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As citizens across the United States, nay the world, emotionally prep for the cultural phenomenon that is Shark Week, let’s not forget culinary icon Julia Child and her somewhat niche relationship with sharks during World War II.

As a member of the Office of Strategic Services, the forerunner to the CIA, Child “found herself assigned to an experimental research project called the Emergency Sea Rescue Equipment Section,” writes Jennet Conant, author of “A Covert Affair: Julia Child and Paul Child in the OSS.” “She was developing a shark repellent that could be rubbed on pilots who had been down at sea.”

(U.S. National Archives and Records Administration)

By 1943, at least 20 reports of U.S. Navy officers being attacked by sharks had reached the media, spreading alarm through the ranks of sailors and airmen who increasingly found themselves conducting dangerous missions over shark-infested waters, according to the CIA.

Enter Child and her cohort, Harold Jefferson Coolidge Jr., a scientist from the Harvard Museum of Comparative Zoology.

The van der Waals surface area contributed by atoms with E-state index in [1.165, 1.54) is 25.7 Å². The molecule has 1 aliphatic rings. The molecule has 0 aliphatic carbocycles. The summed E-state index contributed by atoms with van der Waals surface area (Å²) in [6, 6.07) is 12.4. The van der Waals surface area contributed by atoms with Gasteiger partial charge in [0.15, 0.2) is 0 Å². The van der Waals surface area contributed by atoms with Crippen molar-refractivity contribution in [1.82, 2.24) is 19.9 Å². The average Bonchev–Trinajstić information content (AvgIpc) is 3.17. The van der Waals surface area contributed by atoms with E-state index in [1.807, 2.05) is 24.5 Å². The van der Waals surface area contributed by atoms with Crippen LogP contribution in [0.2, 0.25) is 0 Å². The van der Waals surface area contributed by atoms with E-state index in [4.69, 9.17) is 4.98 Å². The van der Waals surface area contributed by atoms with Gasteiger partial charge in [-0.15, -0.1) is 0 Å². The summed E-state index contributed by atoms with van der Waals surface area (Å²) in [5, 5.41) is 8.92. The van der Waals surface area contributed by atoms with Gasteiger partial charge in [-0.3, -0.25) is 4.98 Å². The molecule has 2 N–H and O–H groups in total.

After a year of field testing and trying over 100 different substances — including, but not limited to, extracts from decayed shark meat — the pair landed on copper acetate as the most effective shark repellent.

The compound, mixed with black dye, was then formed into small cake-like disks that were, according to several 1943 memos, at least “60% effective in deterring shark bites.”

Giving off the scent of a dead shark when released into the water, the mixture was said to keep sharks at bay for six to seven hours and could be slathered on a life jacket, belt, or even on the body.

The Navy remained skeptical, and perhaps rightly so. Even Coolidge noted in May 1943 that “… none of us expected that the chemical would really function when the animals were stirred up in a mob behavior pattern.”

Nevertheless, morale was boosted among airmen and sailors at the prospect of a possible deterrence, and several orders were put in for the repellent.

Child later joked that the concoction was the “first recipe” of her cooking career, and in 2015 the CIA tweeted this formerly top secret “recipe” to the masses, giving us all a little more protection as we enter into Shark Week.

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